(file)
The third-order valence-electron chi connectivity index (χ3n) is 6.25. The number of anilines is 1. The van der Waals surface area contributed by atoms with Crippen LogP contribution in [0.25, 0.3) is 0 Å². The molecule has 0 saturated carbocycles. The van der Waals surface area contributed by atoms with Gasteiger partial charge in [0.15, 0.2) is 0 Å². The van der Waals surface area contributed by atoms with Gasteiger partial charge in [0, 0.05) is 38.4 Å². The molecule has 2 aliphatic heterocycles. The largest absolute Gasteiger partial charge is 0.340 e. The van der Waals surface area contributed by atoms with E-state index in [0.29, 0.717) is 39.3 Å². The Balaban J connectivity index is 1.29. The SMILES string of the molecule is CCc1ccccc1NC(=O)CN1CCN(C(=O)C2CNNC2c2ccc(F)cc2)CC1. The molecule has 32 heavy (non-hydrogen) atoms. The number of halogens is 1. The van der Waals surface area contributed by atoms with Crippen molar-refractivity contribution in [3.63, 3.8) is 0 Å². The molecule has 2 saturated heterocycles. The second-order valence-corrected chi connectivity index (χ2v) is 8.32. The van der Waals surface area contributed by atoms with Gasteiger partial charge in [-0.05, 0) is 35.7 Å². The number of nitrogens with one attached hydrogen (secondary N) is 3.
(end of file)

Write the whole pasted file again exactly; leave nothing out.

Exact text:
The third-order valence-electron chi connectivity index (χ3n) is 6.25. The number of anilines is 1. The van der Waals surface area contributed by atoms with Crippen LogP contribution in [0.25, 0.3) is 0 Å². The molecule has 0 saturated carbocycles. The van der Waals surface area contributed by atoms with Gasteiger partial charge in [0.15, 0.2) is 0 Å². The van der Waals surface area contributed by atoms with Gasteiger partial charge in [0, 0.05) is 38.4 Å². The molecule has 2 aliphatic heterocycles. The largest absolute Gasteiger partial charge is 0.340 e. The van der Waals surface area contributed by atoms with E-state index in [0.29, 0.717) is 39.3 Å². The Balaban J connectivity index is 1.29. The SMILES string of the molecule is CCc1ccccc1NC(=O)CN1CCN(C(=O)C2CNNC2c2ccc(F)cc2)CC1. The molecule has 32 heavy (non-hydrogen) atoms. The number of halogens is 1. The van der Waals surface area contributed by atoms with Crippen molar-refractivity contribution in [3.63, 3.8) is 0 Å². The molecule has 2 saturated heterocycles. The second-order valence-corrected chi connectivity index (χ2v) is 8.32. The van der Waals surface area contributed by atoms with Gasteiger partial charge in [-0.05, 0) is 35.7 Å². The number of nitrogens with one attached hydrogen (secondary N) is 3.